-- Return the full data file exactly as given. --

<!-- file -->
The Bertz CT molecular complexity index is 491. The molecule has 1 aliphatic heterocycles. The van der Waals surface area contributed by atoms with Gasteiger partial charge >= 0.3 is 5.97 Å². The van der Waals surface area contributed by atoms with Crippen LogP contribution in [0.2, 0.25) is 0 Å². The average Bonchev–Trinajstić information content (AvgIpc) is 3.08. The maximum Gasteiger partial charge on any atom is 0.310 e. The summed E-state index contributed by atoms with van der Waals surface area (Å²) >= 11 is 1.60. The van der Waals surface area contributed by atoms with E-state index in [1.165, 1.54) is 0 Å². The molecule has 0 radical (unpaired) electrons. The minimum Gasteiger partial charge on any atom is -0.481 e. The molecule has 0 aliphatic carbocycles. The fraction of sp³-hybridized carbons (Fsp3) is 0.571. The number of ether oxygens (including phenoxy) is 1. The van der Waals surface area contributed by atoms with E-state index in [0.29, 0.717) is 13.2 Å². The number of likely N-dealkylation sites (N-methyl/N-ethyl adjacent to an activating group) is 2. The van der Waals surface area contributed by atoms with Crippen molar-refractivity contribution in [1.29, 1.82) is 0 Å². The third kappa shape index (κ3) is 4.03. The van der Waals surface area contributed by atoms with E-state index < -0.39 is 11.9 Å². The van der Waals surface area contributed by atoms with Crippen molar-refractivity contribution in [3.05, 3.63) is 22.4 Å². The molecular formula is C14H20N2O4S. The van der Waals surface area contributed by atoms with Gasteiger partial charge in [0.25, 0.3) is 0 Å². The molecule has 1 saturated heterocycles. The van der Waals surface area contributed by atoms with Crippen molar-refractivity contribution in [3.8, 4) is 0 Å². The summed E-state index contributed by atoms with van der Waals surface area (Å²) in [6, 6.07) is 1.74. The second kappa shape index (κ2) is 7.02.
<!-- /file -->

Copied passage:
The Bertz CT molecular complexity index is 491. The molecule has 1 aliphatic heterocycles. The van der Waals surface area contributed by atoms with Gasteiger partial charge >= 0.3 is 5.97 Å². The van der Waals surface area contributed by atoms with Crippen LogP contribution in [0.2, 0.25) is 0 Å². The average Bonchev–Trinajstić information content (AvgIpc) is 3.08. The maximum Gasteiger partial charge on any atom is 0.310 e. The summed E-state index contributed by atoms with van der Waals surface area (Å²) >= 11 is 1.60. The van der Waals surface area contributed by atoms with E-state index in [1.165, 1.54) is 0 Å². The molecule has 0 radical (unpaired) electrons. The minimum Gasteiger partial charge on any atom is -0.481 e. The molecule has 0 aliphatic carbocycles. The fraction of sp³-hybridized carbons (Fsp3) is 0.571. The number of ether oxygens (including phenoxy) is 1. The van der Waals surface area contributed by atoms with E-state index in [0.29, 0.717) is 13.2 Å². The number of likely N-dealkylation sites (N-methyl/N-ethyl adjacent to an activating group) is 2. The van der Waals surface area contributed by atoms with Crippen molar-refractivity contribution in [1.29, 1.82) is 0 Å². The third kappa shape index (κ3) is 4.03. The van der Waals surface area contributed by atoms with E-state index < -0.39 is 11.9 Å². The van der Waals surface area contributed by atoms with Crippen molar-refractivity contribution in [3.05, 3.63) is 22.4 Å². The molecular formula is C14H20N2O4S. The van der Waals surface area contributed by atoms with Gasteiger partial charge in [0.25, 0.3) is 0 Å². The molecule has 1 saturated heterocycles. The van der Waals surface area contributed by atoms with Crippen molar-refractivity contribution in [3.8, 4) is 0 Å². The summed E-state index contributed by atoms with van der Waals surface area (Å²) in [6, 6.07) is 1.74. The second kappa shape index (κ2) is 7.02.